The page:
- changes in thinking, eyesight, strength, or balance
- Do not stop taking Gilenya without first talking to your health care professional.
- Read the Medication Guide you receive with your Gilenya prescription.
- Discuss any questions or concerns about Gilenya and the risk of PML with your health care professional.
- Report side effects from Gilenya to the FDA MedWatch program, using the information in the “Contact FDA” box at the bottom of the page.
- Novartis, the manufacturer of Gilenya, reported one case of progressive multifocal leukoencephalopathy (PML) and one case of probable PML in MS patients who were being treated with Gilenya. The patients had no history of prior immunosuppressant therapy for MS or any other indication. One patient was asymptomatic, but both had positive MRI findings and JC virus in the cerebrospinal fluid (CSF).
- Prior cases of PML in patients taking Gilenya were confounded by immunosuppressant use before or concurrent with the drug.
- Tell patients taking Gilenya to contact you if they develop any symptoms that may be suggestive of PML. Symptoms of PML are diverse, progress over days to weeks, and can lead to severe disability or death. Symptoms can include the following:
- progressive weakness
- changes in thinking, memory, and orientation
- confusion or changes in personality
- MRI signs of PML may be apparent before clinical symptoms develop.
- Stop Gilenya immediately at the first sign or symptom suggestive of PML and perform an appropriate diagnostic evaluation.
- Report adverse events involving Gilenya to the FDA MedWatch program, using the information in the “Contact FDA” box at the bottom of the page. .
Novartis, the manufacturer of Gilenya, reported to FDA that one patient developed progressive multifocal leukoencephalopathy (PML) and one patient developed probable PML after taking the drug. Neither patient had prior exposure to or concomitant treatment with other immunosuppressants for MS or any other medical condition. Gilenya treatment was stopped in both patients. These cases are described below.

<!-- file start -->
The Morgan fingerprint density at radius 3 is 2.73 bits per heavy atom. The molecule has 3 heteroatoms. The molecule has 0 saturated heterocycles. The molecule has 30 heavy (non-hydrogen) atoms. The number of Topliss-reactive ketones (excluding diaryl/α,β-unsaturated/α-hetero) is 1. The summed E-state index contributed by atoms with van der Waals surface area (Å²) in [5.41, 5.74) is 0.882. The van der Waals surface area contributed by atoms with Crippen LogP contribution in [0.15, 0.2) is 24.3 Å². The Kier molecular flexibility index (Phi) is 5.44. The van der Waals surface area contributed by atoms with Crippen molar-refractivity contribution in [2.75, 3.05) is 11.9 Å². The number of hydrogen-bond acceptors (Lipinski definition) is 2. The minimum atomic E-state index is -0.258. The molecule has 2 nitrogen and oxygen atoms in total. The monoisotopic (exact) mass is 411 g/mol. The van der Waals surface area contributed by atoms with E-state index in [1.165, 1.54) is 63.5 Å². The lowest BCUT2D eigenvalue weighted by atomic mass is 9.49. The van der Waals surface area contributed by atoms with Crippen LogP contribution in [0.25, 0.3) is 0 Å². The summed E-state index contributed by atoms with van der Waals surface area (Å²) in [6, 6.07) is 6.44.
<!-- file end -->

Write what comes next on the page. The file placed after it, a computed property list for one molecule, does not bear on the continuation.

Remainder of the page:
A 49-year-old developed probable PML after taking Gilenya for approximately four years. The patient had a 5-year history of multiple sclerosis (MS) and had previously been treated for relapse with Rebif (interferon beta-1a) for 10 months in addition to short-term corticosteroids, before and during Gilenya treatment. The patient had not received Tysabri (natalizumab), a known cause of PML, or other drugs known to alter immune function. After Rebif was discontinued, the patient took Gilenya for approximately 4 years prior to undergoing routine Magnetic Resonance Imaging (MRI), in which lesions considered atypical for MS and compatible with PML were detected. The lesions were new when compared to an MRI conducted prior to starting Gilenya. A CSF sample taken at that time was positive for JC virus DNA. The drug was discontinued. The diagnosis of probable PML was based on MRI findings and the detection of JC virus DNA in the CSF in the absence of clinical signs or symptoms specific to PML. This diagnosis of probable PML is consistent with diagnostic criteria outlined in the American Academy of Neurology consensus statement (Berger J, et al. Neurology 2013; 80;1430-1438).
A 54-year-old developed PML after taking Gilenya for approximately 2.5 years. The patient had a 13-14 year history of MS and had previously been treated with interferon beta-1b for approximately 11 years. The patient had also been treated with mesalazine for ulcerative colitis for the last 4 years. Neither interferon beta-1b nor mesalazine are known causes of PML. Two and a half years prior to developing PML, therapy for MS was switched from interferon beta-1b to Gilenya. The drug was discontinued and the patient was hospitalized with suspected PML after developing new symptoms, including walking instability, clumsiness, inattention, somnolence and mental sluggishness. At that time, a brain MRI was suggestive of PML, and JC virus DNA was detected in the CSF. The diagnosis of PML in this patient was based on symptoms, characteristic MRI findings, and the detection of JC virus DNA in the CSF.
- Symphony Health Solutions’ Integrated Dataverse (IDV). Sep 2010 – July 2015. Extracted July 2015.
Drug Safety Communication (PDF - 107KB)